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Building a home rink is all about getting creative and having fun with it. This rink was certainly fun to install. A really nice sized 20′ x 13′ rink equipped with a shooting tarp, and NHL player Fatheads, bringing this one to life. What team do you root for?

Castle Rink

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Okay, so this actually isn’t beside a real castle, but it sure looks like one, and provides a really cool home rink. Beware of flying pucks above to the king and queen of this castle.

The above pictures just show some of the ideas out there that have been done. These home rinks certainly require some dedication, and most likely some passion for the game of hockey. Having a home rink allows unlimited ice time and fun. If you get creative enough, you can probably do something like this at your home, and the hockey players of the house will surely be happy. The first step is to find an available space around the home, and then send in an inquiry for a quote, and free design ideas. KwikRink are the experts in the synthetic ice industry, and have been designing layouts for home rinks and training centers around the world for the last 20 years.

 

13
September

Goalie Training on KwikRink

Posted by KwikRink

KwikRink synthetic ice has been an extremely popular tool for goalie training at all levels. Professional and amateur goaltenders regularly use KwikRink to supplement their on ice training. The surface allows goalies to practice slides, and all the skills that they would on real ice at a fraction of the cost. Many goaltenders will install KwikRink synthetic ice in their own home to create an unparalleled home ice advantage when it comes to training.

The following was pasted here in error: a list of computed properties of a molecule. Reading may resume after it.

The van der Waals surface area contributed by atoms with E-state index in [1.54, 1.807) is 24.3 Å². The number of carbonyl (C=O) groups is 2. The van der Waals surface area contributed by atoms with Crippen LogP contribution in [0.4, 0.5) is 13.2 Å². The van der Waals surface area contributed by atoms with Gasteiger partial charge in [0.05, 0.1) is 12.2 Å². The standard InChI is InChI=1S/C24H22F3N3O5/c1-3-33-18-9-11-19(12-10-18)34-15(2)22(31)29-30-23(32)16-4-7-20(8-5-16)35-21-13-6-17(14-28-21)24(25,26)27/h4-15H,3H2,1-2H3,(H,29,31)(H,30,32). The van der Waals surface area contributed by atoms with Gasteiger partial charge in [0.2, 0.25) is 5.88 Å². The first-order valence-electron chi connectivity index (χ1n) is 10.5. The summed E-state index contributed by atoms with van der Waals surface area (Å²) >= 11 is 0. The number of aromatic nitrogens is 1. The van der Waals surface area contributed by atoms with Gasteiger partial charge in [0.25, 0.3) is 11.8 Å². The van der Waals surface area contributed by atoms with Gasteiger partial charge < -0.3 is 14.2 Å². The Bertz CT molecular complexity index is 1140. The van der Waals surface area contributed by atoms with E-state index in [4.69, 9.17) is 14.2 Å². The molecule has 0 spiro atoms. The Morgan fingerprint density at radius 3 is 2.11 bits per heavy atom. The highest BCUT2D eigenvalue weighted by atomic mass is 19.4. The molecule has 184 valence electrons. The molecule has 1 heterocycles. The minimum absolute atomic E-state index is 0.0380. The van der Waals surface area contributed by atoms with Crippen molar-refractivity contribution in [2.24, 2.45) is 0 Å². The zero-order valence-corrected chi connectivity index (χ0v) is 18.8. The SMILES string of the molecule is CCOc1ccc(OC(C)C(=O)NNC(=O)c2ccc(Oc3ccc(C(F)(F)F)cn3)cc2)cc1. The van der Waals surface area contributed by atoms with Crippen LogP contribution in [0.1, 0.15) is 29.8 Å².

KwikRink is featured in many goalie training camps around the country. MEGA Goaltending, a Minnesota based goalie training camp, has used KwikRink as part of their training regimen for several years. MEGA consists of highly experienced staff members working with a small group of goalies to offer a truly in depth goalie training experience. A synthetic ice area with two creases was recently installed at Elk River Ice Arena to add to their arsenal of training tools.

“KwikRink has become a proven and invaluable surface for us to use when working with our goaltenders. We have found KwikRink to be the ideal surface for us to train our goalies on save techniques and receive a ton of repetitions. It also allows us to keep the costs down for families, in comparison to the cost of training on ice. We have trained over a thousand goalies on KwikRink synthetic ice, and the results have been fantastic.”

– Justin Johnson, Founder of MEGA Goaltending and Minnesota Golden Gophers Men’s Goalie Coach

The first synthetic ice crease was created by KwikRink in the late 90’s. Many residential clients will install their own goalie school inside their homes. The ideal setup has a permanent inset goalie crease, providing positional guidance, and has the depth and width to work on shots at all angles. An ideal goalie area would be something like 16 feet wide by 24 feet long. This would allow the goalie to work on common angles, as well as, taking screened shots. Many of these clients do not have this kinda of space in their home to dedicate to hockey training. You can still get a lot out of a goalie area with limited space. The minimum area would be 10-12 feet wide by about 16 feet long. This would still provide room to practice slides, and work at head on shots. When it comes to training, nothing compares to getting in your skates and doing the work.